We don't have the Guiness Book guys on speed dial, so we can’t be sure, but this is said to be the tallest wall climbing structure ever erected in the world. It's called the Excalibur and it's the main attraction at Klimcentrum Bjoeks (Bjoeks Climb Center) in The Netherlands.
First, don't be a wiseass. We know all the skyscrapers that urban crawlers scale probably makes this pale in comparison. This one, though, was put up specifically for climbing, instead of an innocent building that a couple of adventurous climbers deemed a worthy challenge to record on video.
The Excalibur is a massive leaning pillar made from steel and wood, towering 121 feet above the ground. Because of the curved, falling-over design, some routes are easier to crawl on than others, giving everyone from novice climbers to experienced ones a worthy challenge that's up to their level.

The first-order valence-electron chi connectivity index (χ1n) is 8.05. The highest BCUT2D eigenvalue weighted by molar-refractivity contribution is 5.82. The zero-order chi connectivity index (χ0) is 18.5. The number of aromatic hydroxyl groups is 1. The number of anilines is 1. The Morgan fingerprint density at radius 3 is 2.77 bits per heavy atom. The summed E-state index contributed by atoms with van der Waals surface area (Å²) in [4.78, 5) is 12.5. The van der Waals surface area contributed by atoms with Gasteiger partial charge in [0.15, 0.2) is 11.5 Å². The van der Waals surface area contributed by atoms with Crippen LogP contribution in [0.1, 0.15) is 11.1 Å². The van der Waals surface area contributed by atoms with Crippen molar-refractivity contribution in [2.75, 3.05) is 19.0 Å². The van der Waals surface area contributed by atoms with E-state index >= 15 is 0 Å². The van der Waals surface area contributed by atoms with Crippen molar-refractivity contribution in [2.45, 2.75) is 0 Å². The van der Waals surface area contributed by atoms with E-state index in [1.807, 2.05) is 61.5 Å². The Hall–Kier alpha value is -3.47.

Built in 2004, the freestanding attraction was said to be built to give local enthusiasts a place to practice their climbing skills, since the entire country is "flat as a pancake." Aside from the gargantuan tower, the Bjoeks facility also includes a full indoor hall (with 50 ropes on 20-foot routes), numerous freestanding outdoor boulders and a steep bouldering cave.
The photos of the Excalibur linked to below were taken by Flickr user Eric Kieboom. He used a Canon IXUS 850IS, suspended from a kite, to grab the awesome-looking aerial shots. The facility is open from Tuesdays to Sundays, with introductory lessons costing as low as 15 Euros.